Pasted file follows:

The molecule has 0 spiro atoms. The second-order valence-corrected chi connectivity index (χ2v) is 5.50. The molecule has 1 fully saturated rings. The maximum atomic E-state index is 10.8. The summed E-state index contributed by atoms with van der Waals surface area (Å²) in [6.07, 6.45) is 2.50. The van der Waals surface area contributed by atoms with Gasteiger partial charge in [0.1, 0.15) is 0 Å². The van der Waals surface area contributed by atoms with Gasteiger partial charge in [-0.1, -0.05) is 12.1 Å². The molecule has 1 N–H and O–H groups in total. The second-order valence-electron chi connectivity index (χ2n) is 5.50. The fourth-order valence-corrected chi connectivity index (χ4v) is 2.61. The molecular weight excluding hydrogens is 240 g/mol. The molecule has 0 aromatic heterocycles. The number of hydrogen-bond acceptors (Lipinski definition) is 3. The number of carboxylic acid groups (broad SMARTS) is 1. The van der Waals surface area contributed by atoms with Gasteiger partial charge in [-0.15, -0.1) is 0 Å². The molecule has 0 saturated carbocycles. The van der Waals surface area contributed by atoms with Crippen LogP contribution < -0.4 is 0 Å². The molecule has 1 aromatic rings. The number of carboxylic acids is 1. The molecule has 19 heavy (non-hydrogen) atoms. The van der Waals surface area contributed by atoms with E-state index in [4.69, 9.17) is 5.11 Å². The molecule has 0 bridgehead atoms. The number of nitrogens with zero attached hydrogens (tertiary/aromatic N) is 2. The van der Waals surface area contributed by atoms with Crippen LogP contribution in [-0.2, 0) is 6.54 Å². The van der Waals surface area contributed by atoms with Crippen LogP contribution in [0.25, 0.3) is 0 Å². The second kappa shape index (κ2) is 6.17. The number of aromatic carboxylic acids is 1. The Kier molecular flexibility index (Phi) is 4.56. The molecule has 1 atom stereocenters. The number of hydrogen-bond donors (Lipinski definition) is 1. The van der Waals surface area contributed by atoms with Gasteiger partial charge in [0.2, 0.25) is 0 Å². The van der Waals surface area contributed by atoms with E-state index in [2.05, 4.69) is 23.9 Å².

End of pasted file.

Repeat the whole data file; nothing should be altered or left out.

The molecule has 0 spiro atoms. The second-order valence-corrected chi connectivity index (χ2v) is 5.50. The molecule has 1 fully saturated rings. The maximum atomic E-state index is 10.8. The summed E-state index contributed by atoms with van der Waals surface area (Å²) in [6.07, 6.45) is 2.50. The van der Waals surface area contributed by atoms with Gasteiger partial charge in [0.1, 0.15) is 0 Å². The van der Waals surface area contributed by atoms with Gasteiger partial charge in [-0.1, -0.05) is 12.1 Å². The molecule has 1 N–H and O–H groups in total. The second-order valence-electron chi connectivity index (χ2n) is 5.50. The fourth-order valence-corrected chi connectivity index (χ4v) is 2.61. The molecular weight excluding hydrogens is 240 g/mol. The molecule has 0 aromatic heterocycles. The number of hydrogen-bond acceptors (Lipinski definition) is 3. The number of carboxylic acid groups (broad SMARTS) is 1. The van der Waals surface area contributed by atoms with Gasteiger partial charge in [-0.15, -0.1) is 0 Å². The molecule has 0 saturated carbocycles. The van der Waals surface area contributed by atoms with Crippen LogP contribution < -0.4 is 0 Å². The molecule has 1 aromatic rings. The number of carboxylic acids is 1. The molecule has 19 heavy (non-hydrogen) atoms. The van der Waals surface area contributed by atoms with E-state index in [4.69, 9.17) is 5.11 Å². The molecule has 0 bridgehead atoms. The number of nitrogens with zero attached hydrogens (tertiary/aromatic N) is 2. The van der Waals surface area contributed by atoms with Crippen LogP contribution in [-0.2, 0) is 6.54 Å². The van der Waals surface area contributed by atoms with Crippen LogP contribution in [0.25, 0.3) is 0 Å². The second kappa shape index (κ2) is 6.17. The number of aromatic carboxylic acids is 1. The Kier molecular flexibility index (Phi) is 4.56. The molecule has 1 atom stereocenters. The number of hydrogen-bond donors (Lipinski definition) is 1. The van der Waals surface area contributed by atoms with Gasteiger partial charge in [0.2, 0.25) is 0 Å². The van der Waals surface area contributed by atoms with E-state index in [2.05, 4.69) is 23.9 Å².